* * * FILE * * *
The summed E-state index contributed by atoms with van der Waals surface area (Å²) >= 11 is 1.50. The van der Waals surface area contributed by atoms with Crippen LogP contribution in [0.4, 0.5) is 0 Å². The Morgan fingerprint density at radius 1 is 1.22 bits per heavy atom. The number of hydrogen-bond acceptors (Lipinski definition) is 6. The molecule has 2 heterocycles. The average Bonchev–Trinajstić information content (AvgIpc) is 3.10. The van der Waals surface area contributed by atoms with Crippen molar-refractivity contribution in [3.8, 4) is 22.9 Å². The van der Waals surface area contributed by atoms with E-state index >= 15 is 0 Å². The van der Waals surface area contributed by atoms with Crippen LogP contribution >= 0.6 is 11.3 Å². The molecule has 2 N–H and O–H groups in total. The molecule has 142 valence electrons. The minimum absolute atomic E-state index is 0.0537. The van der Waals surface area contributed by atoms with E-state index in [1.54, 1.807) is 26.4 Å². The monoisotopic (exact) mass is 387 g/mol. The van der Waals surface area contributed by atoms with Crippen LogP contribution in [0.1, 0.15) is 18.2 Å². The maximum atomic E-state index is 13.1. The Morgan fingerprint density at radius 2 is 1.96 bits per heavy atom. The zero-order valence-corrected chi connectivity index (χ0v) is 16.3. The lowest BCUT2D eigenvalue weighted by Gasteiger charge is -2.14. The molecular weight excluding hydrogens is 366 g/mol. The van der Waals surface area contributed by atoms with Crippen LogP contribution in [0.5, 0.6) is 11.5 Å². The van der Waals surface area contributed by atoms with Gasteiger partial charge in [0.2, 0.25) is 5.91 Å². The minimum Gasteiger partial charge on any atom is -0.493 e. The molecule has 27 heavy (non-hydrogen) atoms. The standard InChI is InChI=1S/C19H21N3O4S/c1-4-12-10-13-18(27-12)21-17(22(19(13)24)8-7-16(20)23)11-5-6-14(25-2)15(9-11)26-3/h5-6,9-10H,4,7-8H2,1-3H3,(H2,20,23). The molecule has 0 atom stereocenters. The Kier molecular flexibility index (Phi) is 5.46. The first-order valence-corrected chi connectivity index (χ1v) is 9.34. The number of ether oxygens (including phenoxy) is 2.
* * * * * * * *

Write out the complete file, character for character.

The summed E-state index contributed by atoms with van der Waals surface area (Å²) >= 11 is 1.50. The van der Waals surface area contributed by atoms with Crippen LogP contribution in [0.4, 0.5) is 0 Å². The Morgan fingerprint density at radius 1 is 1.22 bits per heavy atom. The number of hydrogen-bond acceptors (Lipinski definition) is 6. The molecule has 2 heterocycles. The average Bonchev–Trinajstić information content (AvgIpc) is 3.10. The van der Waals surface area contributed by atoms with Crippen molar-refractivity contribution in [3.8, 4) is 22.9 Å². The van der Waals surface area contributed by atoms with E-state index >= 15 is 0 Å². The van der Waals surface area contributed by atoms with Crippen LogP contribution >= 0.6 is 11.3 Å². The molecule has 2 N–H and O–H groups in total. The molecule has 142 valence electrons. The minimum absolute atomic E-state index is 0.0537. The van der Waals surface area contributed by atoms with E-state index in [1.54, 1.807) is 26.4 Å². The monoisotopic (exact) mass is 387 g/mol. The van der Waals surface area contributed by atoms with Crippen LogP contribution in [0.1, 0.15) is 18.2 Å². The maximum atomic E-state index is 13.1. The Morgan fingerprint density at radius 2 is 1.96 bits per heavy atom. The zero-order valence-corrected chi connectivity index (χ0v) is 16.3. The lowest BCUT2D eigenvalue weighted by Gasteiger charge is -2.14. The molecular weight excluding hydrogens is 366 g/mol. The van der Waals surface area contributed by atoms with Crippen LogP contribution in [0.5, 0.6) is 11.5 Å². The van der Waals surface area contributed by atoms with Gasteiger partial charge in [0.2, 0.25) is 5.91 Å². The minimum Gasteiger partial charge on any atom is -0.493 e. The molecule has 27 heavy (non-hydrogen) atoms. The standard InChI is InChI=1S/C19H21N3O4S/c1-4-12-10-13-18(27-12)21-17(22(19(13)24)8-7-16(20)23)11-5-6-14(25-2)15(9-11)26-3/h5-6,9-10H,4,7-8H2,1-3H3,(H2,20,23). The molecule has 0 atom stereocenters. The Kier molecular flexibility index (Phi) is 5.46. The first-order valence-corrected chi connectivity index (χ1v) is 9.34. The number of ether oxygens (including phenoxy) is 2.